So I have a multi-dimensional array, and I want to pass a reference of it to another function so that the array is defined in the scope of the function, because the array is not a global variable.
If I can remember correctly, the syntax looks a little like this:
reset(int &Board[][])
I'm not sure what to put inside the indice boxes either... Does anyone have any suggestions. I'm going to look on google a bit as well right now.

try this code
void reset(int *board)
and in calling reset(arrayname)
in passing by raference we pass the address to the function as we do it in pointers i hope it will work.
you can not pass the reference of array because it gives error if you want to pass it's address you have to use pointers because logically an array's name is also a pointer so we can pass it to functio.

> I'm not sure what to put inside the indice boxes
Ed would recommend the size of the array as it's required for an array reference. ;)

reset(int (&Board)[2][3])

The parentheses are also required to bind the reference operator to the array instead of to the type of each element.

hai,
i am new one.
i am learning the c++ now.
it is such a interesting language.
the passing by reference is used to pass the arguments by addresses.
thanks..........
<snip>

So I'm still having a ton of issues with my functions that pass by reference. The compiler is giving me numerous errors with both the call and the function itself.
Here is the simplest function that passes by reference:

void Display(int* const pBoard)
{
     for (int row = 0; row <= 8; row++)
     {
          cout << endl;
          for (int column = 0; column <= 8; column++)
          {
              cout << pBoard[column][row];  // prints horizontally. 
          }
     }
}

Does anyone have some ideas what's wrong?

reset(int (&Board)[2][3])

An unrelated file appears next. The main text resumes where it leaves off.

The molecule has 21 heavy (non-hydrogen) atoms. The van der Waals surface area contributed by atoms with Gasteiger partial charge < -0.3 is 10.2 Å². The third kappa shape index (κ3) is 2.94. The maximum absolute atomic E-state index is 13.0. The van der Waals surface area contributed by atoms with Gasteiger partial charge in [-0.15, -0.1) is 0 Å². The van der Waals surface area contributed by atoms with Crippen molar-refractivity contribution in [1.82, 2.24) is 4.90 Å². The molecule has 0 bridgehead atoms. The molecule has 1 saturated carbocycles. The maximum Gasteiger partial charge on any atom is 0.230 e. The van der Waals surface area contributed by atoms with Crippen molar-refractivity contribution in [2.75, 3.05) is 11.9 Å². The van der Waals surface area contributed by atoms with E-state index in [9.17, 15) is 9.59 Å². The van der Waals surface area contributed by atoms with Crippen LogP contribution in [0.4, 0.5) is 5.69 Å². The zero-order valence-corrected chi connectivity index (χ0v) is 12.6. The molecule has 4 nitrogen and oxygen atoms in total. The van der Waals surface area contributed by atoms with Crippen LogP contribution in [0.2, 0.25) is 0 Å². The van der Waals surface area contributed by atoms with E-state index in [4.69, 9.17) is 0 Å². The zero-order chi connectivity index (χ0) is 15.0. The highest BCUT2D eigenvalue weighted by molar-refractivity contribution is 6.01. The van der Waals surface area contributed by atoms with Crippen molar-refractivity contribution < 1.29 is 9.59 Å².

I have never in over 20 years seen anyone code a function prototype like that. Arrays are ALWAYS passed by reference, it is not possible to pass an array by value. So this is all that is needed void reset(int Board[2][3]);

So I'm still having a ton of issues with my functions that pass by reference. The compiler is giving me numerous errors with both the call and the function itself.
Here is the simplest function that passes by reference:
Does anyone have some ideas what's wrong?

Yes --
1) pBoard is not a 2d array but a single dimension array.
2) you declared pBoard as a const, that means you can not change any of its values.

void Display(int Board[2][3])
{
     for (int row = 0; row <= 8; row++)
     {
          cout << endl;
          for (int column = 0; column <= 8; column++)
          {
              cout << Board[column][row];  // prints horizontally. 
          }
     }
}

int main()
{
    int Board[2][3];
    Display(Board);
}

thank you so much for the help AD. The references pass great. Just got to make the program work every time now.

> I have never in over 20 years seen anyone code a function prototype like that.
Edward has, but everyone has different experiences so there's no point arguing about what we've seen. :)

> Arrays are ALWAYS passed by reference, it is not possible to pass an array by value.
Arrays are passed by pointer, by default. With 1D arrays that's not a problem, but with 2D arrays it's confusing because people want to equate void foo(int array[2][3]) with void foo(int **array) , and that's not how it works. Saying they're passed by reference just adds to the confusion. :(

The difference between the default and Ed's example is with Ed's example the array really is passed by reference and you can use sizeof to get the size of the array rather than the size of a pointer to an array:

#include <iostream>

void ByRef(int (&array)[2][3])
{
  std::cout << "ByRef: " << sizeof array << '\n';
}

void ByPtr(int array[2][3])
{
  std::cout << "ByPtr: " << sizeof array << '\n';
}

int main()
{
  int array[2][3];

  ByRef(array);
  ByPtr(array);
}
Comments
You are right! :)

Ah Ha! The reason I did not recognize that construct is because it is a C++ thingy, not C. I come from C world. I tried to compile it as a C program and got lots of errors.

Learned something new today, and that's good :)

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